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Graphicly: Now the YouTube of comics


Graphicly, the digital comics distributor, announced a big redesign and some new features for its browser-based comics yesterday — including the ability to embed comics anywhere, a YouTube-like interface that Micah Baldwin discussed with Kiel Phegley:

“Rather than being the iTunes for comics – which if you’ve seen Apple’s announcement this week, they want to do that themselves for all publications – we want to be more of a YouTube for comics and storytelling. Anybody can now load up content to our system. It’s all reviewed and curated by the community as well as us. And then, just like YouTube, you can take any comic that’s in our system and embed it just like you can with a video in any blog, Facebook or anywhere else you’d want to put it. Essentially, any place you can see a YouTube video, you can see one of our comics.”

The result is based on HTML5 rather than Flash for maximum versatility. Graphicly is also opening its process to individual creators.

We didn’t find much to interest our own tastes in the comics Graphicly is offering upon a very cursory glance that only went through A, but the embedding thing is way better than Issuu, for instance, even if the one we chose at random — TRUE GRIT — is hard to read on screen.

More in the link and PR below:

Online storytelling just got a bit friendlier as Graphicly continues to innovate with the launch of the new HYPERLINK “http://graphicly.com” Graphicly.com website. Unveiling an enhanced web-based comic book reading experience, expanded community integration, as well as the ability to HYPERLINK “http://graphicly.com” share comics and stories around the web, Graphicly continues to be a leader in online publishing and distribution for both readers and publishers.

The new Graphicly builds upon its current momentum; in the first two quarters of 2011, Graphicly has doubled its user base, and has seen more than one book downloaded every minute across the Graphicly Network. Additionally, each comic is read 3.8 times, and each social action undertaken by a Graphicly member is seen more than 400 times by other Graphicly members and friends.

“What has become clear is that there are great stories being told and shared online, and fans want to connect to their favorite creators. That, though, is difficult to impossible to accomplish with the current online tools,” said Micah Baldwin, CEO of Graphicly. “With our focus on HTML5, storytelling, collaboration and sharing that you can be done anywhere online or mobile, Graphicly’s full vision is becoming a reality.”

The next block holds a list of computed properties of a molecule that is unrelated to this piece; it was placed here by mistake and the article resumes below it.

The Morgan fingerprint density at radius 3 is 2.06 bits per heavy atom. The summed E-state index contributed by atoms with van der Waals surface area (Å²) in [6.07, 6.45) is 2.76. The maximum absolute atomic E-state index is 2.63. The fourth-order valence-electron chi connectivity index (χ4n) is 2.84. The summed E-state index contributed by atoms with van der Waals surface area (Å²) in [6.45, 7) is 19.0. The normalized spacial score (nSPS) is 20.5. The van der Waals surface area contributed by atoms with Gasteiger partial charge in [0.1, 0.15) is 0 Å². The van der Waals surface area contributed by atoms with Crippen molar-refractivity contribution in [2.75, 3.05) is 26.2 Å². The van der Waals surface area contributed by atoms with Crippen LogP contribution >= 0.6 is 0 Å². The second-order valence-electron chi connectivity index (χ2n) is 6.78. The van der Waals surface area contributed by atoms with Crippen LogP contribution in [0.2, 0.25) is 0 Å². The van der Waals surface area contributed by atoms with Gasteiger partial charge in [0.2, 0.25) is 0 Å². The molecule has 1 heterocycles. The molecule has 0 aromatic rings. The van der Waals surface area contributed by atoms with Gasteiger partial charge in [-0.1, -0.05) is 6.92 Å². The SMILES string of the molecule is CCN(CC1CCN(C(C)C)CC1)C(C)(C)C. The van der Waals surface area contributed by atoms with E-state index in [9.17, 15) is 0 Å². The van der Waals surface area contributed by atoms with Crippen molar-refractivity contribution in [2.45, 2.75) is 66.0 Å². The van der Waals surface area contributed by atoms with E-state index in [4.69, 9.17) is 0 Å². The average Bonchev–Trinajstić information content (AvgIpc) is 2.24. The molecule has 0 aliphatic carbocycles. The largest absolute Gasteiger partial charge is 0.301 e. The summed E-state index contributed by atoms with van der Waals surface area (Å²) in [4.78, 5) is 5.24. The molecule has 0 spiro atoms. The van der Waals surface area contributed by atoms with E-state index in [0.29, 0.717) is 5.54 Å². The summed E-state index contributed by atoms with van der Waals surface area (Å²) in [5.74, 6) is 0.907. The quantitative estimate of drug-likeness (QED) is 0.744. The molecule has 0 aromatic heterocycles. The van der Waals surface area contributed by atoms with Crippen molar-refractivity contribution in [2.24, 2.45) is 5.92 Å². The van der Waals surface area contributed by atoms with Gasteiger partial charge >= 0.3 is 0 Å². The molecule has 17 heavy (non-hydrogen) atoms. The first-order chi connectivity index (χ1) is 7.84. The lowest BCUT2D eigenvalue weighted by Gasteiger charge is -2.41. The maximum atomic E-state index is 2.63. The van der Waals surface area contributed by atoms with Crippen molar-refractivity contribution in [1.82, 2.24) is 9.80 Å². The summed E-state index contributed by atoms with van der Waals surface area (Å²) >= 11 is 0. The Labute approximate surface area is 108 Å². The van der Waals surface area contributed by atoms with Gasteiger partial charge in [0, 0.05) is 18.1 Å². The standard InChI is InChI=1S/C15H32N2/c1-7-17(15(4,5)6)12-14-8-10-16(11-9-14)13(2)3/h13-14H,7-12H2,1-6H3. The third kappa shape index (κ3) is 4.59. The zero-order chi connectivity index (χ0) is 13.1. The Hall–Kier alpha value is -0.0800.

Taking what worked best in the early version of the Graphicly products – the commenting, sharing and the community requests – the company has built the new Graphicly.com to enhance community sharing and commenting, evolving the digital media experience. By working with Google and other leaders in the HTML5 community, Graphicly has provided a highly HYPERLINK “http://graphicly.com” improved storytelling and reading experience, with an expansive comics catalog and large database of characters, publishers and creators.

“We all fell in love with ‘stories’ because someone introduced us to the story,” explained Baldwin. “It was important that we created the same experience with Graphicly.”

HYPERLINK “http://graphicly.com” Every comic book on Graphicly.com can now be shared and embedded, much like many online videos and photos. Fans are able to show their support for a creator or story by simply embedding their favorite comic into their blog or site, or sharing on other networks.

On the publisher side, Graphicly is unveiling new creator tools to help publishers – from the newest to the established creators – tell and share their story. Each story is reviewed by Graphicly and curated by the community. Additional tools will become available, and creators will not only see their work uploaded to Graphicly, but Graphicly will also distribute content on their behalf to any platform they choose (Amazon Kindle, Barnes & Noble Nook, etc.)

The new Graphicly website can be seen at HYPERLINK “http://www.graphicly.com” http://www.graphicly.com and content can be submitted to submissions@graphicly.com.

  1. “Fans are able to show their support for a creator or story by simply embedding their favorite comic into their blog or site, or sharing on other networks.”

    Unless I am confused about this, doesn’t it seem like people are sharing comics online for free? How does the creator get paid for a YouTube style viewing of his comic?

  2. Well it’s a good thing they’ve discovered the brilliant innovation of HYPERLINKS. I think in 2011 the adoption of HYPERLINKS is pointing the way toward the future! And Graphic.ly plans to put its superior minds into bringing to its readers the innovative wonder that is the HYPERLINK.


  3. This is brilliant!

    @Al – Some are free, most you pay for.

    @Laroquod- This goes pretty far beyond just hyperlinking to a website. You can embed a viewable comic on to any website or blog. A comic can be hosted on the site, then embedded onto a publisher or creator’s own website.

    @jless – once you begin reading, hover over it and hit the “full screen” option.

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